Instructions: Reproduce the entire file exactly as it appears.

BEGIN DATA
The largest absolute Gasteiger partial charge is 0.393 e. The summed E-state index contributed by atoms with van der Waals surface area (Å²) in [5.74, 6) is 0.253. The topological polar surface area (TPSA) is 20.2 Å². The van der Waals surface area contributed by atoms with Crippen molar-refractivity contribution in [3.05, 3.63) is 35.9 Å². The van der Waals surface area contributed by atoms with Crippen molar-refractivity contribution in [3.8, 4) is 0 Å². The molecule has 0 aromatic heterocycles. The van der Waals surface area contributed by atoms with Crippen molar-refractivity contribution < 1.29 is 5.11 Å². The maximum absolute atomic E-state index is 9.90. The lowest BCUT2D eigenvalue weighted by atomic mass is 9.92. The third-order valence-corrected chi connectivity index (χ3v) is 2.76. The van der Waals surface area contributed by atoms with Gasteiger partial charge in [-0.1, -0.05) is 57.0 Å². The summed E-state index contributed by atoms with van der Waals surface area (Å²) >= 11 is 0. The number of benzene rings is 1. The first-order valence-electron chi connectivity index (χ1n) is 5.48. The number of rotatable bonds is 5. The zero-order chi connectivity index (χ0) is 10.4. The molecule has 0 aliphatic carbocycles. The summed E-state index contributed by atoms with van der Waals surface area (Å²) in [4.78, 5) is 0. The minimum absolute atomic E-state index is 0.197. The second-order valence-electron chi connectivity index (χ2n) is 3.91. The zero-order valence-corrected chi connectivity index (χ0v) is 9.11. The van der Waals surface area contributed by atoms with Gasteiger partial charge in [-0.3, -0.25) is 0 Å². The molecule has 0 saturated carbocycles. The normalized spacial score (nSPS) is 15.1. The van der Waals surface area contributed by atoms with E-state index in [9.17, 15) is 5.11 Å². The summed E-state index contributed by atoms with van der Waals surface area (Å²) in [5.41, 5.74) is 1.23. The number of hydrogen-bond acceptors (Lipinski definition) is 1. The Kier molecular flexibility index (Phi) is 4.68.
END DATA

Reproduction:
The largest absolute Gasteiger partial charge is 0.393 e. The summed E-state index contributed by atoms with van der Waals surface area (Å²) in [5.74, 6) is 0.253. The topological polar surface area (TPSA) is 20.2 Å². The van der Waals surface area contributed by atoms with Crippen molar-refractivity contribution in [3.05, 3.63) is 35.9 Å². The van der Waals surface area contributed by atoms with Crippen molar-refractivity contribution in [3.8, 4) is 0 Å². The molecule has 0 aromatic heterocycles. The van der Waals surface area contributed by atoms with Crippen molar-refractivity contribution < 1.29 is 5.11 Å². The maximum absolute atomic E-state index is 9.90. The lowest BCUT2D eigenvalue weighted by atomic mass is 9.92. The third-order valence-corrected chi connectivity index (χ3v) is 2.76. The van der Waals surface area contributed by atoms with Gasteiger partial charge in [-0.1, -0.05) is 57.0 Å². The summed E-state index contributed by atoms with van der Waals surface area (Å²) >= 11 is 0. The number of benzene rings is 1. The first-order valence-electron chi connectivity index (χ1n) is 5.48. The number of rotatable bonds is 5. The zero-order chi connectivity index (χ0) is 10.4. The molecule has 0 aliphatic carbocycles. The summed E-state index contributed by atoms with van der Waals surface area (Å²) in [4.78, 5) is 0. The minimum absolute atomic E-state index is 0.197. The second-order valence-electron chi connectivity index (χ2n) is 3.91. The zero-order valence-corrected chi connectivity index (χ0v) is 9.11. The van der Waals surface area contributed by atoms with Gasteiger partial charge in [-0.3, -0.25) is 0 Å². The molecule has 0 saturated carbocycles. The normalized spacial score (nSPS) is 15.1. The van der Waals surface area contributed by atoms with E-state index in [9.17, 15) is 5.11 Å². The summed E-state index contributed by atoms with van der Waals surface area (Å²) in [5.41, 5.74) is 1.23. The number of hydrogen-bond acceptors (Lipinski definition) is 1. The Kier molecular flexibility index (Phi) is 4.68.